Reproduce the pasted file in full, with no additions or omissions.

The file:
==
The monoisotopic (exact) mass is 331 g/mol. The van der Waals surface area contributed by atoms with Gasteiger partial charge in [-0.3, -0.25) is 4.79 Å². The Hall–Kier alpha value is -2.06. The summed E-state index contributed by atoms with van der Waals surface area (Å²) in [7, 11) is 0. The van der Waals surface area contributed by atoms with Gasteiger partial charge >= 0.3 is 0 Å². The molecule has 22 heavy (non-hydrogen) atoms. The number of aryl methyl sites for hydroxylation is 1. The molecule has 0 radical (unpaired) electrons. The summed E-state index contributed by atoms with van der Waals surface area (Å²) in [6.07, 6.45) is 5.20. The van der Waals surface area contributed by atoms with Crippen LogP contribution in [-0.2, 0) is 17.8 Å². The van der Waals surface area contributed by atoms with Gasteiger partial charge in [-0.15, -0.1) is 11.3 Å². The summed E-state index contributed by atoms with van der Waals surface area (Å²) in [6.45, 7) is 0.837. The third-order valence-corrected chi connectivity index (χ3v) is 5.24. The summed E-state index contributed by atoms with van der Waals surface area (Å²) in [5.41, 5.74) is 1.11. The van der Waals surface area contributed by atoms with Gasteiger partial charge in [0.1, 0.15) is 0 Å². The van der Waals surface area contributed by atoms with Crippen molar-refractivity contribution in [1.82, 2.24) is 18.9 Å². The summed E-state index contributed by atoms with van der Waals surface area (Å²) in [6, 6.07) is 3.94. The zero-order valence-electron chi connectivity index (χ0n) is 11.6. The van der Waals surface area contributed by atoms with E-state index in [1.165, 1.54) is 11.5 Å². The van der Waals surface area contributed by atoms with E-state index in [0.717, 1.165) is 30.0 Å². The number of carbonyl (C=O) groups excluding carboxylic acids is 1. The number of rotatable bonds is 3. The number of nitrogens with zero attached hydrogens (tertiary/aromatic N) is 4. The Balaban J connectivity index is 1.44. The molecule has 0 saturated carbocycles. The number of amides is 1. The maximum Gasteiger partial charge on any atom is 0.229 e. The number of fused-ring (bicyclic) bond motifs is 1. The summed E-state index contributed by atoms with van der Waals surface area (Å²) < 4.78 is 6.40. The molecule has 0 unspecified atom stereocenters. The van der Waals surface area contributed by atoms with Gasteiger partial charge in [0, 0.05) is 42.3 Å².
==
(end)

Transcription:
The monoisotopic (exact) mass is 331 g/mol. The van der Waals surface area contributed by atoms with Gasteiger partial charge in [-0.3, -0.25) is 4.79 Å². The Hall–Kier alpha value is -2.06. The summed E-state index contributed by atoms with van der Waals surface area (Å²) in [7, 11) is 0. The van der Waals surface area contributed by atoms with Gasteiger partial charge >= 0.3 is 0 Å². The molecule has 22 heavy (non-hydrogen) atoms. The number of aryl methyl sites for hydroxylation is 1. The molecule has 0 radical (unpaired) electrons. The summed E-state index contributed by atoms with van der Waals surface area (Å²) in [6.07, 6.45) is 5.20. The van der Waals surface area contributed by atoms with Crippen LogP contribution in [-0.2, 0) is 17.8 Å². The van der Waals surface area contributed by atoms with Gasteiger partial charge in [-0.15, -0.1) is 11.3 Å². The summed E-state index contributed by atoms with van der Waals surface area (Å²) in [6.45, 7) is 0.837. The third-order valence-corrected chi connectivity index (χ3v) is 5.24. The summed E-state index contributed by atoms with van der Waals surface area (Å²) in [5.41, 5.74) is 1.11. The van der Waals surface area contributed by atoms with Gasteiger partial charge in [0.1, 0.15) is 0 Å². The van der Waals surface area contributed by atoms with Crippen molar-refractivity contribution in [1.82, 2.24) is 18.9 Å². The summed E-state index contributed by atoms with van der Waals surface area (Å²) in [6, 6.07) is 3.94. The zero-order valence-electron chi connectivity index (χ0n) is 11.6. The van der Waals surface area contributed by atoms with E-state index in [1.165, 1.54) is 11.5 Å². The van der Waals surface area contributed by atoms with E-state index in [0.717, 1.165) is 30.0 Å². The number of carbonyl (C=O) groups excluding carboxylic acids is 1. The number of rotatable bonds is 3. The number of nitrogens with zero attached hydrogens (tertiary/aromatic N) is 4. The Balaban J connectivity index is 1.44. The molecule has 0 saturated carbocycles. The number of amides is 1. The maximum Gasteiger partial charge on any atom is 0.229 e. The number of fused-ring (bicyclic) bond motifs is 1. The summed E-state index contributed by atoms with van der Waals surface area (Å²) < 4.78 is 6.40. The molecule has 0 unspecified atom stereocenters. The van der Waals surface area contributed by atoms with Gasteiger partial charge in [0, 0.05) is 42.3 Å².